Thursday, June 05, 2008

Y, Oh Y

ysl black heart, originally uploaded by Nubby Twiglet.

Today as promised I am attempting to review Y based on only one application that the ladies at Shifeon have spared me from only one of the two packaged (and cellophane wrapped) bottles they have on the shelf of in their Robson street shop.

If Yvresse reminded me of bubbly whispers of Chant d’Aromes, Y immediately shouts the chant out loud. The similarity here is not in the base notes but rather in peachy top notes and the floral bouquet – the innocent yet intoxicatingly sweet honeysuckle and gardenia. There is also a slap of green aldehydes which give it a dominant, bold entrance which is distinct and at the same time similar to other big-time green aldehydic chypres – there is a reference to Miss Dior and Ma Griffe yet without the intensely animalic base; the brisk sharpness that can be found in Private Collection and it also reminds me somehow of AnaisAnais and Laura Ashley’s No. 1.

Although it starts off very floral Y turns to be a lot drier than expected as it develops on the skin. The big statements of gardenia and honeysuckle are replaced by a more sophisticated dry and sober disposition. The heart notes reveal a more green and dry aspect of the rose and the hyacinth, anchored by the dry and green notes of vetiver glimpsing from its base. The phase is not as mossy and Chypric as might be expected. There is very little presence if at all of oakmoss not to mention the other notes listed. It is more woody and dry than anything else - almost to the point of becoming leathery. Vetiver and patchouli are in charge for quite sometime, before the dryout arrives with the re-emergence of warmth by way of oakmoss, civet and benzoin.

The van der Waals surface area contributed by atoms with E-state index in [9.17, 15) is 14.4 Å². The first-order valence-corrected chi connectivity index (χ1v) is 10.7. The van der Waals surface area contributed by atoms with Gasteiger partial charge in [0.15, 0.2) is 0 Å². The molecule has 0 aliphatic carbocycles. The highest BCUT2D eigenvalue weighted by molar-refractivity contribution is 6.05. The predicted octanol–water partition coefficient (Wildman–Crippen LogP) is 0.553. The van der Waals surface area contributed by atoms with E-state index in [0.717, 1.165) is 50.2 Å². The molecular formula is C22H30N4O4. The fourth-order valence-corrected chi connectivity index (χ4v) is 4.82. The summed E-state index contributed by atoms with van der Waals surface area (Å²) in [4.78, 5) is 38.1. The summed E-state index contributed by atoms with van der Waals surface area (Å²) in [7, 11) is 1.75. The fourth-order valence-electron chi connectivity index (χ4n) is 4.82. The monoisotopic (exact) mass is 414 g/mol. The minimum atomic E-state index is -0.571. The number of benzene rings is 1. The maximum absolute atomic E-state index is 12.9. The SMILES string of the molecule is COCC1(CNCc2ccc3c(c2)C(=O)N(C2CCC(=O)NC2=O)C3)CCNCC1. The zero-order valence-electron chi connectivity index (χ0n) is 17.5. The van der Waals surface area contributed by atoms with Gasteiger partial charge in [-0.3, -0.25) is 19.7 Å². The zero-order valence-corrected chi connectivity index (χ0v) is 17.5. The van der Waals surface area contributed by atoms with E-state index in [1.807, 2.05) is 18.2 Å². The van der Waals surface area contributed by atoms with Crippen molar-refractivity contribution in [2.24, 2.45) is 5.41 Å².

Top notes: Peach, Honeysuchle, Gardenia
Heart notes: Narcissus, Hyacinth, Rose, Orris
Base notes: Oakmoss,Patchouli, Vetiver, Civet, Benzoin

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At June 06, 2008 1:37 AM, Blogger Can Bass 1 said...

This has got nothing whatsoever to do with your latest post, but did you know you are one of the few people on the blog-o-sphere to list Dietrich Fischer-Dieskau among their interests? What a mark of distinction!


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